Can technology create customer delight?

Bob Thompson at CustomerThink posed this question at his blog, asking 18 Customer Experience leaders (including yours truly) to comment on the topic.  It’s an interesting read.

My response was off-the-cuff, and less formal than a typical post:

Wow – that is a tough one. I agree with your research – it’s interactions with humans that create the greatest delight (or, for that matter, frustration!). Where technology seems to make the greatest impact is when it enables or improves the person-to-person relationship.

I’m “thinking out loud,” but it seems that most effective technology implementations either improve a human being’s access to data (e.g., a really good system at a hotel), or allows a transaction to occur more quickly by avoiding a person (self-service systems). There are some obvious exceptions, like Amazon, but most of those have been written to death.

Loyalty programs were considered a great example of this in their earlier days. But we’re starting to see that loyalty programs don’t build emotional loyalty – they just trap a consumer. In my interviews, consulting, etc., it always comes down to the human element. So I’m not sure that I’m a lot of help in what you’re hoping to accomplish!

I guess my POV is that technology allows your transactions to occur more easily and quickly for customers. This in itself does not enable delight, except that it frees up your staff to focus on the higher-leverage points, which does create delight.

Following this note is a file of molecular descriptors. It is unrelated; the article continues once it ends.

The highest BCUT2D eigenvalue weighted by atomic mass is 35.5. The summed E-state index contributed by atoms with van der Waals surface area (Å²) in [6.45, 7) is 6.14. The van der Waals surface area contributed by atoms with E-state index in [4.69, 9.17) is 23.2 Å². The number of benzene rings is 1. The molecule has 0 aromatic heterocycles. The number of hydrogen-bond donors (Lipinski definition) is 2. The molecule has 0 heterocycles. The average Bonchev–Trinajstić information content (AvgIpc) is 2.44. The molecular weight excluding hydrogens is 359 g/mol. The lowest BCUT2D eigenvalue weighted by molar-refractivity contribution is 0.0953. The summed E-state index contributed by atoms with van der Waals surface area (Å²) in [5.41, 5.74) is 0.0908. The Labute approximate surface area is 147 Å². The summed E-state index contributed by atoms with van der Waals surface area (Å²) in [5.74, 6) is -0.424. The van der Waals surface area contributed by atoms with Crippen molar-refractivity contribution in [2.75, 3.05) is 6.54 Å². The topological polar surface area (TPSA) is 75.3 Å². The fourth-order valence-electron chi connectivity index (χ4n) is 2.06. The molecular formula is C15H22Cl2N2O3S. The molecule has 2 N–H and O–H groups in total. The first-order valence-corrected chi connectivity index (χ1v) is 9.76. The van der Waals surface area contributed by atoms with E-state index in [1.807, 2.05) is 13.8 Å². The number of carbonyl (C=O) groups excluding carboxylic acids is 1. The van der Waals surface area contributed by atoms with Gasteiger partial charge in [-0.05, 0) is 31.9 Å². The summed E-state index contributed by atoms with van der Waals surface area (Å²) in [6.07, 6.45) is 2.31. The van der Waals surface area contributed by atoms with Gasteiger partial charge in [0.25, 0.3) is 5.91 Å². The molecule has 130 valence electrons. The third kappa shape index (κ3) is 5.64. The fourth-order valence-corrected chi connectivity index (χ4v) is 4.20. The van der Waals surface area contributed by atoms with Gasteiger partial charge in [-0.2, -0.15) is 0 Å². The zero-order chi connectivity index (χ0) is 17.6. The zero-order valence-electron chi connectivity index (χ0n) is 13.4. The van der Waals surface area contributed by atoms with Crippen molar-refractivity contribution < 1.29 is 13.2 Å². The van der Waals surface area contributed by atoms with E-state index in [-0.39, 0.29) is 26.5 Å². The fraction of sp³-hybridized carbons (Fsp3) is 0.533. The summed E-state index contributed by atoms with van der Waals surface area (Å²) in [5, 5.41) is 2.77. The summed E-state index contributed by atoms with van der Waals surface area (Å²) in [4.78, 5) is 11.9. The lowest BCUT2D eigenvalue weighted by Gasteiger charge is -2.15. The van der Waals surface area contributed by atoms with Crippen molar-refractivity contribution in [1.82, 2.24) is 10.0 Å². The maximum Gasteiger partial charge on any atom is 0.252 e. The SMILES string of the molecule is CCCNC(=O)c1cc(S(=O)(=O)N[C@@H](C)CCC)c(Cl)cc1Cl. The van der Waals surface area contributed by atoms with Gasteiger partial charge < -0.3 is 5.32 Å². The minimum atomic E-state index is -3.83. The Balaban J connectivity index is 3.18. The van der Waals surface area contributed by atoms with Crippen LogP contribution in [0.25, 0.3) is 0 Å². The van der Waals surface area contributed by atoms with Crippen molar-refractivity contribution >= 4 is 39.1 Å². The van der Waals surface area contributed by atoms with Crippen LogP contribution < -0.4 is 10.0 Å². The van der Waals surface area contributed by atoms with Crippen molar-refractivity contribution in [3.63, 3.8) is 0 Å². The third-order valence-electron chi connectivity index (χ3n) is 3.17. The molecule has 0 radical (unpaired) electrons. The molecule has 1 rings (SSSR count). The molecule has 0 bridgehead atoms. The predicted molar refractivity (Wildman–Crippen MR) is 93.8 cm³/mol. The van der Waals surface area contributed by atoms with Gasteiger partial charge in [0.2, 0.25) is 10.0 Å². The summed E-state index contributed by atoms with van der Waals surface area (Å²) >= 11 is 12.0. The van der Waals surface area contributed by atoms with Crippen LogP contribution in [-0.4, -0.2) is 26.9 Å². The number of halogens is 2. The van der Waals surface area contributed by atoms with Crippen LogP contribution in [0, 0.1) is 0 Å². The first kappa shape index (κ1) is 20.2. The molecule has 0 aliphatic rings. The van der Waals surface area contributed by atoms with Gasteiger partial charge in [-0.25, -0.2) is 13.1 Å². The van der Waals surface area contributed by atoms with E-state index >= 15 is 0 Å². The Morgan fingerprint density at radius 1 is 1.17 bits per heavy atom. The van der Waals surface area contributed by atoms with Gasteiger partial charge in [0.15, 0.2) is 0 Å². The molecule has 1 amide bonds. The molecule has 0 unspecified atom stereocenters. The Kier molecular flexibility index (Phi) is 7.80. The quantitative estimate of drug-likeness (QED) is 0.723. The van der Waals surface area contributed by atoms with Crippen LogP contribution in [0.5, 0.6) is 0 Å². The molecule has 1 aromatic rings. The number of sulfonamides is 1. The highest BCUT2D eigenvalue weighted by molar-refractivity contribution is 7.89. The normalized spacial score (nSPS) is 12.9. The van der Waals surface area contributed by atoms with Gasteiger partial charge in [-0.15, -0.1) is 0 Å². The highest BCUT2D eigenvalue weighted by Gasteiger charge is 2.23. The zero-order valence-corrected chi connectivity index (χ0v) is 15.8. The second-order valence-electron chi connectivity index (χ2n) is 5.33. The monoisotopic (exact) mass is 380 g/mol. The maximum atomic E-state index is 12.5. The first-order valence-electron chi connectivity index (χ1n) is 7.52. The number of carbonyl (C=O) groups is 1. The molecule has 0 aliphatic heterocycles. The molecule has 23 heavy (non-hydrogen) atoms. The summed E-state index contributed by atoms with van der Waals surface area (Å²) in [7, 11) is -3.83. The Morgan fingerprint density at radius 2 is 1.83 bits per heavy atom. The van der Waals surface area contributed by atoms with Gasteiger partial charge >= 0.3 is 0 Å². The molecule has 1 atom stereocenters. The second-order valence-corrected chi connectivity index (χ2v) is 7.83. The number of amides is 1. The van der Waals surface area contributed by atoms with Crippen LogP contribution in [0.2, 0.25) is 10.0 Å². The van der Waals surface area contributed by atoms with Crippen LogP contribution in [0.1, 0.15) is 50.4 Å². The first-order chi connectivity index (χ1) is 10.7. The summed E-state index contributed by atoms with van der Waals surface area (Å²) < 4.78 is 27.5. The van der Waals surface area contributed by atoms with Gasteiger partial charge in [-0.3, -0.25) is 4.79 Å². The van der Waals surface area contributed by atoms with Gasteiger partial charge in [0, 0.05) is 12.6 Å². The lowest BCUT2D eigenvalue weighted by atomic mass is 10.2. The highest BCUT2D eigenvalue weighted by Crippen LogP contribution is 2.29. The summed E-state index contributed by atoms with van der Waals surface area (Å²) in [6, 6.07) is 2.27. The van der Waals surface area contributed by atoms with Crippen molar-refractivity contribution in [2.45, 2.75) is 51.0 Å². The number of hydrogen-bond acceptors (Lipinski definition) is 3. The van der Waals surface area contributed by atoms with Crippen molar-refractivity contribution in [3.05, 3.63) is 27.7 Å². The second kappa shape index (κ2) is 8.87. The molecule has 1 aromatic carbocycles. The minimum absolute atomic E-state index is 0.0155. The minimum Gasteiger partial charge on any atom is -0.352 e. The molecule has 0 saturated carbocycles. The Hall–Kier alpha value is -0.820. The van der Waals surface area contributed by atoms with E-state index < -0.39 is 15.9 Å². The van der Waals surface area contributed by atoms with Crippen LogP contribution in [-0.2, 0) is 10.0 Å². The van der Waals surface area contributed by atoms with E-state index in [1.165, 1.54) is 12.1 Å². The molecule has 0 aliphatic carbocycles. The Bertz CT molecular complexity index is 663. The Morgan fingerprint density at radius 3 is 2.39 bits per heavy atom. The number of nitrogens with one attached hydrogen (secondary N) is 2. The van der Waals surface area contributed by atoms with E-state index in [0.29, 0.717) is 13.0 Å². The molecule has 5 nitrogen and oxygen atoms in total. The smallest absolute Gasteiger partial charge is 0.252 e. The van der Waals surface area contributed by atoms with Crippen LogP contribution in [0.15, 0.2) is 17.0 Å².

In general, there seemed to be two paths of responses.  More service-oriented bloggers (such as Annette Franz Gleneicki, Bruce Tempkin and myself) focused on the ability of technology to enable delight – but primarily when partnered with a human being.  Others (such as Chip Bell and Leigh Durst) focused on products that delight through technology.

What are your thoughts?  What is the role of technology?  You can see the entire post here.

2 replies
  1. Avatar
    Donna Drehmann says:

    I have a simple viewpoint on how technology can impact the Customer Experience.
    If technology can be used in concert with an agent or website to make the interaction ‘smarter’ (knowing who is calling, ordering history, preferences, tenure, etc) then technology can positively impact the Customer Experience.
    Just being efficient through technology is not enough.

    Reply
    • Jim Tincher
      Jim Tincher says:

      Donna,

      Yes! I agree 100%. While my next post will feature a technology with which Walgreen’s has earned my loyalty, the biggest impact technology can have is in augmenting the human experience, in exactly the manner you reference. Technology is at its best when it removes customer barriers and improves the ability of the customer-facing employees.

      Reply

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